I have known Mick for over 40 years. We first met when he was speaking at a meeting of Acton LPYS in 1971 on child poverty. I was then a student at Sussex home for the holidays. We got to know each other when I moved back to west London. He was my partner and soul-mate in every sense of the words. He supported and inspired me and many others and indeed made us what we are.

Farewell comrade Mick Brooks 1948-2021

Mick Brooks died at 2am this morning. After suffering from respiratory problems, a doctor examined him at home on 26 December and recommended that he be sent to the hospital. In hospital he tested positive for COVID-19, but his body proved unable to fight it off. My deepest condolences go to his partner Barbara Humphries and to his family.

Mick Brooks was a revolutionary whose whole adult life was dedicated to the development and exposition of Marxist ideas. He was active in the Militant Tendency, the International Marxist Tendency and in the Labour Party. Over the last eight years, we worked together running the Karl Marx walking tour.

I first met Mick around 1983 at the offices of the Militant newspaper in Mentmore Terrace, near Bethnal Green in London. I believe he was in charge of the bookshop at the time. To the casual observer Mick appeared to be aloof rather than inviting, and he was more than a little insecure when circumstance compelled him to engage in small talk. But this same Mick was transformed when he rose to speak at meetings, where his character, energy and strength resonated around the room. His voice pierced the air beginning with a firmly stated “comrades”. He would speak with clarity, authority and certainty, drawing on classical references from Marxist theory and weaving this into a clear and coherent analysis of the contemporary world.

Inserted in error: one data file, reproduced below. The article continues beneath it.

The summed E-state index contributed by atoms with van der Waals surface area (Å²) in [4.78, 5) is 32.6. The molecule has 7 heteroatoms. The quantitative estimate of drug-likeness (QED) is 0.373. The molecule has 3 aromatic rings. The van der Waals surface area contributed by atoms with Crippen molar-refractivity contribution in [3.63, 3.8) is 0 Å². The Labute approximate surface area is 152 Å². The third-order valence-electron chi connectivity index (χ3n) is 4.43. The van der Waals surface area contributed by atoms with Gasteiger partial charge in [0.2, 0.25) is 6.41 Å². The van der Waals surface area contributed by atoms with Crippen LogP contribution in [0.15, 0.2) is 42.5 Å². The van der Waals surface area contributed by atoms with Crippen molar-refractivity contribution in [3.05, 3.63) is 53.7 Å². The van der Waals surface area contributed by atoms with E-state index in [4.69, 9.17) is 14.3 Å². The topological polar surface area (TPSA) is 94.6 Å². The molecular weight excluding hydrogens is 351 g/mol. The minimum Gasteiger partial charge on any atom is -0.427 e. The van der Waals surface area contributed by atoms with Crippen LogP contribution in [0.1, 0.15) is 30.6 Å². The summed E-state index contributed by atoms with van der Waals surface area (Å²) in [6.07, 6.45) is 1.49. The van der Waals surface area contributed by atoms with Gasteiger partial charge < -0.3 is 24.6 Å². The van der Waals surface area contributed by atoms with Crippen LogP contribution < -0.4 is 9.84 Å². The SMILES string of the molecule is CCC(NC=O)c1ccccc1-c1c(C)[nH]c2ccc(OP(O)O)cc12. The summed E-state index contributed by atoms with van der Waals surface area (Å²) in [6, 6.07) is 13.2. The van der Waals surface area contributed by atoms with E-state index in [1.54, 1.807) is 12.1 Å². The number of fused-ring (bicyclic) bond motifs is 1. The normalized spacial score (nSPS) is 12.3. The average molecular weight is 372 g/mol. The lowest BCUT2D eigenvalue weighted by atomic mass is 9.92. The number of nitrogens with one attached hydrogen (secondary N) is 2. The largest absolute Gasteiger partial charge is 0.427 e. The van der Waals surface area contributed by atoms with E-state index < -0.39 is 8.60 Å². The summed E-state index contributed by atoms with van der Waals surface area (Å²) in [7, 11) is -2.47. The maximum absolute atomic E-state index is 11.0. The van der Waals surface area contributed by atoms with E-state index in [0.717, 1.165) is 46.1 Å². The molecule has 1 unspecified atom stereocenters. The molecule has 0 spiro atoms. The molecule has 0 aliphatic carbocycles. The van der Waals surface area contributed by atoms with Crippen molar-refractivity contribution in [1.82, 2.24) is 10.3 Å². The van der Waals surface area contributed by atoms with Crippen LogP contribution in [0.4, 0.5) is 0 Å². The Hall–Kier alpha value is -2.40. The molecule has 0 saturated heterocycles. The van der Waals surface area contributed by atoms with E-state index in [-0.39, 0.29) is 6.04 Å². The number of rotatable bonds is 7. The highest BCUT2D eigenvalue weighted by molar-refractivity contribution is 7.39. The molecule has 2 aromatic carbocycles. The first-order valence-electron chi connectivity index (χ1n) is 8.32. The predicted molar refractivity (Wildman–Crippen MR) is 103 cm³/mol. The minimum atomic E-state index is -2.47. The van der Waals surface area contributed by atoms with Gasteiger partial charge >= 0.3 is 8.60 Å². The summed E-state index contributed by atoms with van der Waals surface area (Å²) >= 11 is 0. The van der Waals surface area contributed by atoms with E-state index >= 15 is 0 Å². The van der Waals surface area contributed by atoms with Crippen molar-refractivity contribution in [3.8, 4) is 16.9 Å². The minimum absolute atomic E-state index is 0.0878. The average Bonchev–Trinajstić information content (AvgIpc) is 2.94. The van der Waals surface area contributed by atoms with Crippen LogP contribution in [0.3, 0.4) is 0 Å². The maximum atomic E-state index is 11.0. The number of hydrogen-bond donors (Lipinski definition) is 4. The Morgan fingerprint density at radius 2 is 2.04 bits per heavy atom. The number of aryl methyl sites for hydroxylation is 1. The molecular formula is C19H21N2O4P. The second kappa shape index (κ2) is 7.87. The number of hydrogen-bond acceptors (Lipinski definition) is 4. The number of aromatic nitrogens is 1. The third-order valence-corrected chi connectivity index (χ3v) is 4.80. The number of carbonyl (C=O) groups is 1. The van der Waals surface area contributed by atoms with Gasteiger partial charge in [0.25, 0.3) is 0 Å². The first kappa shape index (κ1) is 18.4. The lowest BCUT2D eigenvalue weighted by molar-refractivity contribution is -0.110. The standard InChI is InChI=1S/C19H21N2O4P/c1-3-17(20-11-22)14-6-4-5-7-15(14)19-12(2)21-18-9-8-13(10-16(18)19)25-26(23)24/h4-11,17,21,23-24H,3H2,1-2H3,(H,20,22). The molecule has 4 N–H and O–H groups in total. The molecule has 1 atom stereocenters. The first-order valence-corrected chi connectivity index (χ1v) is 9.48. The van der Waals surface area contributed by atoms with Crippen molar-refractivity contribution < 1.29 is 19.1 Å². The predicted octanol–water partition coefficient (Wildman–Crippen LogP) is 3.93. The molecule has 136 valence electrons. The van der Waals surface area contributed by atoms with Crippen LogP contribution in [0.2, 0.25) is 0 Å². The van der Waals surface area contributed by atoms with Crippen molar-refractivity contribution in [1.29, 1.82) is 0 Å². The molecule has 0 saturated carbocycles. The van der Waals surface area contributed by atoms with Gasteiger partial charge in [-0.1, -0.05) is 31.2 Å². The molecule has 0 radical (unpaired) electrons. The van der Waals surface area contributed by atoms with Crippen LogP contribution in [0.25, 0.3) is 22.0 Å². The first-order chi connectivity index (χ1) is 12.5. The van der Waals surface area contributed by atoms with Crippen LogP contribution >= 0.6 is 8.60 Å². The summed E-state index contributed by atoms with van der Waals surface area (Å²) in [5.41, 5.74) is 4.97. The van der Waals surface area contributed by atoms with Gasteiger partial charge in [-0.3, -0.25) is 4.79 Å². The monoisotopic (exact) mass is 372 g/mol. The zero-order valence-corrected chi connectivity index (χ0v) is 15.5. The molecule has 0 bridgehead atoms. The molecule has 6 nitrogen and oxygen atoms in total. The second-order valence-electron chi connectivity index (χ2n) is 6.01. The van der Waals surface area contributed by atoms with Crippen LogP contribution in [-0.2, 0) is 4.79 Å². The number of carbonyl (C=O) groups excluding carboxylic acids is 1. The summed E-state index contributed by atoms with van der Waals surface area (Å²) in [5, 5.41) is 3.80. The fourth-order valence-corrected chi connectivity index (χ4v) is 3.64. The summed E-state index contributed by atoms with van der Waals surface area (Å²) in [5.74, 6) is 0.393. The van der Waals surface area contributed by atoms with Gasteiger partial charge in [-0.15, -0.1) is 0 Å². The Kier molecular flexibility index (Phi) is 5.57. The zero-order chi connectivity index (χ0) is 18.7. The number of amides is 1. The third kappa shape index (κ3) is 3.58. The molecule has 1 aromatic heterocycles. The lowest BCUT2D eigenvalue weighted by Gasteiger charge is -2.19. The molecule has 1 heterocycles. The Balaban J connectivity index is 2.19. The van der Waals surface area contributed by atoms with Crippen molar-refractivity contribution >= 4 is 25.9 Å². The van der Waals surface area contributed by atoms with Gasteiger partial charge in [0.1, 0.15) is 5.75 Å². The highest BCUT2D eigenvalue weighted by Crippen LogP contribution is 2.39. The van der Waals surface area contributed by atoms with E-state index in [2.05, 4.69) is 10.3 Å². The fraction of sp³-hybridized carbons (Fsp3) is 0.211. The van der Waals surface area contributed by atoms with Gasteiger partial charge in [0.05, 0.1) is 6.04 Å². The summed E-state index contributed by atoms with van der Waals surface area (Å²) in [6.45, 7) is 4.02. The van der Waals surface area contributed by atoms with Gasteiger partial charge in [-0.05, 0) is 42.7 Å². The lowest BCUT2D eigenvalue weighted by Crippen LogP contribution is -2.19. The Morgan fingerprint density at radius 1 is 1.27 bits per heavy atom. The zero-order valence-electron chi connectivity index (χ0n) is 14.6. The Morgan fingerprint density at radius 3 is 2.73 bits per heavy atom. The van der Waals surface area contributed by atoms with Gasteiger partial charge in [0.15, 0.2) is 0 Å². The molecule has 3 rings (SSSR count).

Unlike many comrades in such meetings, Mick would not speak for the sake of speaking, but always to provide some unique view, or nuanced analysis of events. When Mick rose the emphasis in the discussion often changed course. His didactic skills in Marxism were used to explain the most complex theories in the most simple language possible, without ever compromising on precision.

Thus, Mick’s book “Capitalist Crisis: Theory and Practice” was designed to address the difficulties that readers have with reading something like Marx’s Capital. Indeed, when Capital was about to go to press, Engels wrote to Marx complaining about the long chapters, about ideas not being fully explained or reinforced before moving to a new concept, which made reading Capital into a struggle. No such difficulties exist for the reader of Mick’s book.